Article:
The Bank of England’s emergency action may need to be extended beyond this week to help manage market turmoil, according to a leading pensions industry body.
The Pensions and Lifetime Savings Association (PLSA) said a “key concern” of pension funds was that the bond-buying scheme should not be ended too soon.
The Bank had been forced to step in to buy up government bonds after the market turmoil following chancellor Kwasi Kwarteng’s mini-Budget left some pension funds close to collapse.
The central bank has announced that it will double the daily limit on its gilt-buying scheme to £10bn – and widen its scope to include index-linked gilts – ahead of an “orderly” close on 14 October.
The PLSA – which represents pension schemes providing a retirement income to more than 30 million savers – suggested the emergency action should continue until at least the end of October.
It said “a key concern of pension funds since the Bank of England’s intervention has been that the period of purchasing should not be ended too soon”.
The industry body added: “For example, many feel it should be extended to the next fiscal event on October 31 and possibly beyond, or if purchasing is ended, that additional measures should be put in place to manage market volatility.”
The PLSA welcomed the Bank’s “continued steps to ensure the orderly operation of the gilt market” and said that members of defined benefit pension scheme should be reassured that their pension benefits were safe despite “operational challenges”.
The body said market turbulence has put “significant stress” on the gilt market and pension funds using LDI (liability-driven investment). The body said the majority of pension funds used LDI in a “prudent manner” and have taken steps to strengthen further their financial resilience.
Sir John Gieve, the Bank of England’s former deputy governor for financial stability, said the Bank could be forced to continue its bond-buying programme for a “couple more weeks” beyond Friday.
“The [bond market] moves yesterday must have alarmed them,” Sir John told BBC Radio 4’s Today programme – who said the “underlying move came on the back of the announcement of huge amounts of extra borrowing” from chancellor Kwasi Kwarteng.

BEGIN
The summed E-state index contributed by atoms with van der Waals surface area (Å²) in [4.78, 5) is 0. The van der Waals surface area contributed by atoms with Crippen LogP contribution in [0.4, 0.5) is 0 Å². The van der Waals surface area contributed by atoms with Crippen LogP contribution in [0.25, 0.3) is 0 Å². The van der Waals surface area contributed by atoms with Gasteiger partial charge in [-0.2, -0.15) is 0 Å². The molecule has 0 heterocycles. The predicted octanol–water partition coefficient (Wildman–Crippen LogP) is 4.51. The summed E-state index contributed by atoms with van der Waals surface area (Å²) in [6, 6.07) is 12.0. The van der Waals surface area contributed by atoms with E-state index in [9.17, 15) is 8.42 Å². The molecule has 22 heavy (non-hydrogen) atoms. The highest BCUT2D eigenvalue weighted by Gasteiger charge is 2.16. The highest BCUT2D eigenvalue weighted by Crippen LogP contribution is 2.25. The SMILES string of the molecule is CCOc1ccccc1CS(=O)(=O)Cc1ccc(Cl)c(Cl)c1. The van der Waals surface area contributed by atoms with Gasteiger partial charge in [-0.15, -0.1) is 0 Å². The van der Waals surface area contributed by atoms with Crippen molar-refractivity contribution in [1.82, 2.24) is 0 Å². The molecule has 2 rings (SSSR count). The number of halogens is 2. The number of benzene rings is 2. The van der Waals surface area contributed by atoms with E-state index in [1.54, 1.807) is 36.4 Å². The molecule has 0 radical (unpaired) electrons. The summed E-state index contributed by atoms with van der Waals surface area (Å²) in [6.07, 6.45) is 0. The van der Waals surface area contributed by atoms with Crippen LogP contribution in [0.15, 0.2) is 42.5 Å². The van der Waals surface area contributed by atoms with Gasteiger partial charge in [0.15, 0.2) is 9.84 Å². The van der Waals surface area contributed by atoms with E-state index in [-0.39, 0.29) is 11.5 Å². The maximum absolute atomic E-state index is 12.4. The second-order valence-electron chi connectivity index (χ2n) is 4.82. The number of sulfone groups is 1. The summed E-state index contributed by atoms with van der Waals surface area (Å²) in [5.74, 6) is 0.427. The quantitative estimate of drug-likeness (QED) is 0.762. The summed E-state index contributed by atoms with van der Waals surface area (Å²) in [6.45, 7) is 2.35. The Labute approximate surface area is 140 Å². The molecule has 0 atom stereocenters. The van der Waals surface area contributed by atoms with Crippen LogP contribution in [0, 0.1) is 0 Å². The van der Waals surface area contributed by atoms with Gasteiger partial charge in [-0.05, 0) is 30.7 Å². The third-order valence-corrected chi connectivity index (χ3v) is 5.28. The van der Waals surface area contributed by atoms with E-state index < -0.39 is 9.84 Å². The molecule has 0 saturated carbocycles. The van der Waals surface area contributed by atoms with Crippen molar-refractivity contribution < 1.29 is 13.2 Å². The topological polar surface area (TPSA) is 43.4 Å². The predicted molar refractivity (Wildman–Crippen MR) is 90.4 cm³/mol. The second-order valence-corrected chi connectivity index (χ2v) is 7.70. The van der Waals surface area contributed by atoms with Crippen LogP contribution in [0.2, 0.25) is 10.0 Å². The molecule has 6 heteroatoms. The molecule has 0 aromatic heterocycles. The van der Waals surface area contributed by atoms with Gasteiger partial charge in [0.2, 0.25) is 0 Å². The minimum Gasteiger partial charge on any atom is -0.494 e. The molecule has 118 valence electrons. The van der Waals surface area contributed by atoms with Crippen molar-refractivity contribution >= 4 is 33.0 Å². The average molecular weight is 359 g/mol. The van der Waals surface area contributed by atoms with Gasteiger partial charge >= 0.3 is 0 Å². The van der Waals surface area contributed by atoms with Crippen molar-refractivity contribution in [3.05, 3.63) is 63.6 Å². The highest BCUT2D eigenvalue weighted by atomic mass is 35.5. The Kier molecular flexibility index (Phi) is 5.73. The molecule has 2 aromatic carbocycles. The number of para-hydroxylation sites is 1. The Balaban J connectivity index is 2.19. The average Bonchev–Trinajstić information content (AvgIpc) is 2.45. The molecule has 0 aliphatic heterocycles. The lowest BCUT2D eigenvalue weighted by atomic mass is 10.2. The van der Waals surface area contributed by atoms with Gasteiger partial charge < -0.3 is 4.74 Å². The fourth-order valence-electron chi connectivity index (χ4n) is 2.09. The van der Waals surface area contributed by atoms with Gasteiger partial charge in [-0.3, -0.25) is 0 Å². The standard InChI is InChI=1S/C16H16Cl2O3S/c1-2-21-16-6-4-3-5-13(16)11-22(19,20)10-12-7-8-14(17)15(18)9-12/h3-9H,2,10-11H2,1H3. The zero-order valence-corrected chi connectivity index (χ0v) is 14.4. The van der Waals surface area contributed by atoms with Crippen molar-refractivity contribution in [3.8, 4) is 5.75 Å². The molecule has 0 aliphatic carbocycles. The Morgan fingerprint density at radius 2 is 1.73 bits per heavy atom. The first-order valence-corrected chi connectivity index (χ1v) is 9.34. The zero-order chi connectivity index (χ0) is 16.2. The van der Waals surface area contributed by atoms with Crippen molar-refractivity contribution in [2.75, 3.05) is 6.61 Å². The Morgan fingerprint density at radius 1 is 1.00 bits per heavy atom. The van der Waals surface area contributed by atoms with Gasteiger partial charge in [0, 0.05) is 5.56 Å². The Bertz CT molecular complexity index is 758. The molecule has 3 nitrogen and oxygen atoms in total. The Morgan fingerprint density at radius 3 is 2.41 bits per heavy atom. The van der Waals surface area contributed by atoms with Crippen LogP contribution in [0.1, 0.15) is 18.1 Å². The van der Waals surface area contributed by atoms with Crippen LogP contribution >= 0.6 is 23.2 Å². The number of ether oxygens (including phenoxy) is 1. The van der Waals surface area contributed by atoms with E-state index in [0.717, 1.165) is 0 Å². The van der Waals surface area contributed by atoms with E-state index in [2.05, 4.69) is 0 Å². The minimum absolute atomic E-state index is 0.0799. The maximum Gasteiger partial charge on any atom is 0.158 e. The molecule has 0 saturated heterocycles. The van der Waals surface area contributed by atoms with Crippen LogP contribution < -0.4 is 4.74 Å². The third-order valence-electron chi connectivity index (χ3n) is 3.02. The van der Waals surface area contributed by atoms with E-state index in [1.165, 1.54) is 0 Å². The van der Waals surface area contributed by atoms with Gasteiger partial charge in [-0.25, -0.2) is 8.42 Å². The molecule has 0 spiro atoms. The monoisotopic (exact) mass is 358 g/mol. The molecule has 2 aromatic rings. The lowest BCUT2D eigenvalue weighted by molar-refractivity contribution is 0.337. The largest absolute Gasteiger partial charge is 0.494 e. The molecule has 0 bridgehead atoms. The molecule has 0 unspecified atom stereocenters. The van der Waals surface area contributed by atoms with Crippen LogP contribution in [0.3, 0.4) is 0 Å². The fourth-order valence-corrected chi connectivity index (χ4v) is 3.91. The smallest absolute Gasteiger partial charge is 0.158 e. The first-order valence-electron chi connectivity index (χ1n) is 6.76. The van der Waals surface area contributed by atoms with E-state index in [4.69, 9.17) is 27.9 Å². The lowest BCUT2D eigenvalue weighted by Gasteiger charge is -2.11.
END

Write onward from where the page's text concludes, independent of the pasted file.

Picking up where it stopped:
Sir John said the pressure was still on the chancellor to reassure the markets when he shares his fiscal plan on 31 October.
“He’s actually got to now produce a set of projections which add up. Now it’s one thing to say that, can he actually deliver that? Does the parliamentary party believe in that? All the difficult decisions have still got to be taken.”
James Athey, investment director at abrdn insurance firm, said the Bank of England may find itself “trapped” in its bond-buying programme, saying “neither weakness nor volatility have meaningfully subsided in the gilt market”.
And Sandra Holdsworth, from Aegon Asset Management, told the Financial Times that “two interventions in 24 hours is pretty extraordinary” – saying problems in the pension industry was “much bigger than anyone thought a week ago”.
Former pensions minister baroness Ros Altmann said the Bank should completly halt its plan to offload £80bn of gilts to reduce its balance sheet of bonds built up through quantitative easing (QE).
As part of its emergency action launched late last month, the Bank said it would postpone this plan – known as quantitative tightening (QT) – until the end of October, but Baroness Altmann warned this may not be enough.
She said: “With £80 billion of gilt sales overhanging the market, there’s every likelihood the market will plunge again. The Bank must put its QT on hold … not telling markets that it isn’t about to step into the market with £80 billion of sales would invite further chaos.”
Deputy prime minister Therese Coffey insisted pensions were safe despite the Bank of England’s warning. She told BBC Breakfast: “I’m absolutely confident pensions are safe.”
Labour’s shadow Treasury minister Pat McFadden said news that the Bank of England “has been forced to step in for a second day running to reassure markets shows the government’s approach is not working”.